There is potential for users in dwellings with perfect wiring and line conditions to attain higher-than-wireless transfer speeds over a comparable distance, but there's no guarantee. Nevertheless, if your wireless installation is giving you grief, a couple of DHP-300 adapters might solve your problems, but won't give you the ubiquitous multi-device coverage of a wireless network. You'll have to purchase an adapter for every device that you want to connect to your network; up to 16 DHP-300 adapters can be installed on one network. Each one will consume about 39W of electricity.
Join the newsletter!
Most Popular Reviews
- 1 Hisense takes the fight to home entertainment heavyweights with flagship Series 8 and 9 ULED TVs
- 2 Sony's latest Ultra HD OLED debuts in Australia
- 3 Panasonic Ultra HD OLED TV Review
- 4 D-Link Omna 180 Cam HD DSH-C310 review
- 5 Oppo A77 smartphone: Full in-depth review
Latest News Articles
- Netgear delivers industry first networking devices with remote management from anywhere in the world
- Synology announces slew of new hardware + software at Sydney event
- Linksys signs on as PAX AUS partner
- NETGEAR 4G LTE Modem Keeps You Online
- ASUSTOR and Seagate Technology Bring IronWolf Health Management to ASUSTOR NAS
PCW Evaluation Team
Brainstorming, innovation, problem solving, and negotiation have all become much more productive and valuable if people can easily collaborate in real time with minimal friction.
The print quality also does not disappoint, it’s clear, bold, doesn’t smudge and the text is perfectly sized.
The Huddle Board’s built in program; Sharp Touch Viewing software allows us to easily manipulate and edit our documents (jpegs and PDFs) all at the same time on the dashboard.
The biggest perks for me would be that it comes with easy to use and comprehensive programs that make the collaboration process a whole lot more intuitive and organic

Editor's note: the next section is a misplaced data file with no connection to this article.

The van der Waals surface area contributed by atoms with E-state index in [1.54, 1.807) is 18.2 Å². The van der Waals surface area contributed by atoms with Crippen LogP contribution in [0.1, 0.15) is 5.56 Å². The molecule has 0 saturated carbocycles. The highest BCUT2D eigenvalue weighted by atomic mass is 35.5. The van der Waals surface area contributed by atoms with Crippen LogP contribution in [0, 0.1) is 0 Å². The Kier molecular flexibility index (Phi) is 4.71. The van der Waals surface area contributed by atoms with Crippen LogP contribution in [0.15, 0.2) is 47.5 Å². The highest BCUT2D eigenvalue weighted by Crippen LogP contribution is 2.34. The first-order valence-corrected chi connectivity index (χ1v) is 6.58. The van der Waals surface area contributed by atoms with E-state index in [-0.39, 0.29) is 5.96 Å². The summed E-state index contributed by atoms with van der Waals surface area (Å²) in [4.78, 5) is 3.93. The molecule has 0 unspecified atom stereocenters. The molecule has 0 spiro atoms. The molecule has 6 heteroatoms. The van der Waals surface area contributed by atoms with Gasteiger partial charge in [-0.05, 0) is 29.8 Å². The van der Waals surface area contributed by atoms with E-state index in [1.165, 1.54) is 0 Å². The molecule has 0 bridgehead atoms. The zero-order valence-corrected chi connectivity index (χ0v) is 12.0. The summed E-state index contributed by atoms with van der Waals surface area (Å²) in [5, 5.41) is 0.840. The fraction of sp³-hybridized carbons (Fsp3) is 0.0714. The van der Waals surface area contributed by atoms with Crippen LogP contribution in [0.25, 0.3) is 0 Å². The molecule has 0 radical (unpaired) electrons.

I rate the printer as a 5 out of 5 stars as it has been able to fit seamlessly into my busy and mobile lifestyle.
It’s perfect for mobile workers. Just take it out — it’s small enough to sit anywhere — turn it on, load a sheet of paper, and start printing.
- Huawei Mate 10 Pro Review
- Apple TV 4K review
- Legion Y520 Gaming Laptop review
- Which flagship TV is best? Sony 4K HDR Bravia 2016 versus LG 4K HDR OLED 2016
- 10 Blu-ray movies / Best looking Blu-ray movies
- FTProject Manager/Business AnalystQLD
- FTJunior Front End DeveloperOther
- CCJunior to Mid Level - Java/ J2EE DeveloperNSW
- FTProject ManagerACT
- CC.net DeveloperNSW
- FTSolution ArchitectOther
- FTTechnology Development ManagerQLD
- FTProject ManagerACT
- CCBusiness Intelligence SpecialistNSW
- TPContracting Specialist - Procurement AssociateNSW
- FTICT Cloud Transformation Program Coordinator - SAPOther
- CCData Center Infrastructure Specialist - Wintel / VMwareWA
- TPSenior Business Analyst - Sunshine Coast HospitalQLD
- TPieMR Program Director - Gold CoastQLD
- TPScrum MasterNSW
- FTMid-Level Drupal Developer (Brisbane Location)SA
- FTBusiness Analyst - InsuranceOther
- CCRecords AnalystNSW
- FTJunior Infrastructure EngineerACT
- FTSenior Siebel DeveloperOther
- FTNetwork Lead AcrhitectVIC
- CCITSM Integration Solution ArchitectNSW
- CCIntel IT ArchitectNSW
- CC2 x Technical Infrastructure SME - VMware / Storage/ BackupNSW
- CCChange ManagerQLD